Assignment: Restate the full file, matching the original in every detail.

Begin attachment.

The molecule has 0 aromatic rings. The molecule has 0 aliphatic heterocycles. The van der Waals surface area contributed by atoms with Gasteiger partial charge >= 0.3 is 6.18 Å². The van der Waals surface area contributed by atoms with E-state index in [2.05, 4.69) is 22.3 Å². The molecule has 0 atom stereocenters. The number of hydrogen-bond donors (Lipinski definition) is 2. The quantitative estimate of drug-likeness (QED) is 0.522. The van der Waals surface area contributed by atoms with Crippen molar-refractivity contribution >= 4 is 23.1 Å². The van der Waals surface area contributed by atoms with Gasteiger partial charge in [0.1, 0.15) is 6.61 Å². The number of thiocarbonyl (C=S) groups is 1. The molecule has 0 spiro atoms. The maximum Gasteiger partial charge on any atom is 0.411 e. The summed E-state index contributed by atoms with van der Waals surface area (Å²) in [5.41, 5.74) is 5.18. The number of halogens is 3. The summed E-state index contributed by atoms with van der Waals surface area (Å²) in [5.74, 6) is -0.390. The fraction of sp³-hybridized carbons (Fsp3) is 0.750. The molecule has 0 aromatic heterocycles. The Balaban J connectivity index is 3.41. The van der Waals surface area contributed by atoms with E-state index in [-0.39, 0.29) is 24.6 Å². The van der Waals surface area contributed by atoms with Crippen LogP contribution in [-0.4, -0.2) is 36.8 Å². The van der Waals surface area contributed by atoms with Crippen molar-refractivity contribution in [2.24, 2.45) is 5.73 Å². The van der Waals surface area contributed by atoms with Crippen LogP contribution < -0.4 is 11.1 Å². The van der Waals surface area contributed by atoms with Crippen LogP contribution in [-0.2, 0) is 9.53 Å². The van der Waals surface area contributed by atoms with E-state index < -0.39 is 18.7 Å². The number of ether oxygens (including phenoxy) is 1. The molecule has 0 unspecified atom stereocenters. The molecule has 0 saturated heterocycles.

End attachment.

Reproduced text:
The molecule has 0 aromatic rings. The molecule has 0 aliphatic heterocycles. The van der Waals surface area contributed by atoms with Gasteiger partial charge >= 0.3 is 6.18 Å². The van der Waals surface area contributed by atoms with E-state index in [2.05, 4.69) is 22.3 Å². The molecule has 0 atom stereocenters. The number of hydrogen-bond donors (Lipinski definition) is 2. The quantitative estimate of drug-likeness (QED) is 0.522. The van der Waals surface area contributed by atoms with Crippen molar-refractivity contribution >= 4 is 23.1 Å². The van der Waals surface area contributed by atoms with Gasteiger partial charge in [0.1, 0.15) is 6.61 Å². The number of thiocarbonyl (C=S) groups is 1. The molecule has 0 spiro atoms. The maximum Gasteiger partial charge on any atom is 0.411 e. The summed E-state index contributed by atoms with van der Waals surface area (Å²) in [5.41, 5.74) is 5.18. The number of halogens is 3. The summed E-state index contributed by atoms with van der Waals surface area (Å²) in [5.74, 6) is -0.390. The fraction of sp³-hybridized carbons (Fsp3) is 0.750. The molecule has 0 aromatic heterocycles. The Balaban J connectivity index is 3.41. The van der Waals surface area contributed by atoms with E-state index in [-0.39, 0.29) is 24.6 Å². The van der Waals surface area contributed by atoms with Crippen LogP contribution in [-0.4, -0.2) is 36.8 Å². The van der Waals surface area contributed by atoms with Crippen molar-refractivity contribution in [2.24, 2.45) is 5.73 Å². The van der Waals surface area contributed by atoms with Crippen LogP contribution < -0.4 is 11.1 Å². The van der Waals surface area contributed by atoms with Crippen LogP contribution in [-0.2, 0) is 9.53 Å². The van der Waals surface area contributed by atoms with E-state index < -0.39 is 18.7 Å². The number of ether oxygens (including phenoxy) is 1. The molecule has 0 unspecified atom stereocenters. The molecule has 0 saturated heterocycles.